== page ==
• Encounter new vendors and suppliers (who may have options you’ve never thought of)
  • Network with peers (for the sheer joy of it)
  • Position yourself as an expert* (you’ll see an example below as you continue reading)

And, if more than one person from your commercial construction subcontracting business will be attending, it is wise to divide and conquer. Choose different break-out groups, classes, or training sessions. You can meet up for lunch or at the end of the day to share what you’ve learned or found.

Make your way to the exhibit hall; you’ll have opportunity to check out the vendor and partner exhibits so you can view all the new products, equipment, and technology available.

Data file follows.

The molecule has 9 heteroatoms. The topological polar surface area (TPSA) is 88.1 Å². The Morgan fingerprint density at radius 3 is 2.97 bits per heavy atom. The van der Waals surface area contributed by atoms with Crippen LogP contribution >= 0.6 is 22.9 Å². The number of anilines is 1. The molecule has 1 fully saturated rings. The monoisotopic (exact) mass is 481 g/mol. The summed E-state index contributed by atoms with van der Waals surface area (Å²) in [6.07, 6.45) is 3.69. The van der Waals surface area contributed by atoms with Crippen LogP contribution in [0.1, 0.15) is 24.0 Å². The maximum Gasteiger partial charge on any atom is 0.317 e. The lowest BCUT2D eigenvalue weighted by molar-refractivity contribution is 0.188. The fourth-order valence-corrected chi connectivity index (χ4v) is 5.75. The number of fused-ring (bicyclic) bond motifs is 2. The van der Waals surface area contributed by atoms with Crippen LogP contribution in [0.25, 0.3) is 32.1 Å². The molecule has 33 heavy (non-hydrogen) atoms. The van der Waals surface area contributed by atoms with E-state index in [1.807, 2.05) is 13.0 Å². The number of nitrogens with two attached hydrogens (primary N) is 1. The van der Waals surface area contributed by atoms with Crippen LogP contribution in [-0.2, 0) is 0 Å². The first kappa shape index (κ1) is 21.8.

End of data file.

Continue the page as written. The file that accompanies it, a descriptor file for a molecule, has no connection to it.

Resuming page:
Important Investment returns

Plus, there are two less-measurable (yet highly important) investment returns you’ll want to consider.

  1. Conferences are a bargain when you think about how much education costs.
  2. When you’re immersed for a few days with other go-getters you can’t help but want to get out there and hustle too. Yes! Conferences are a motivation boost for you and your team.

Investing in convention attendance when you get home

Besides the fact you’re likely to meet allies and make friends during your conference days, there is another way to make the most of your investment. Set aside time to pass on what you learned to those who held down the fort while you were gone. In your morning huddle or at a special meeting, allow all who attended time to talk about something they learned, share a way they were inspired, or teach a new skill.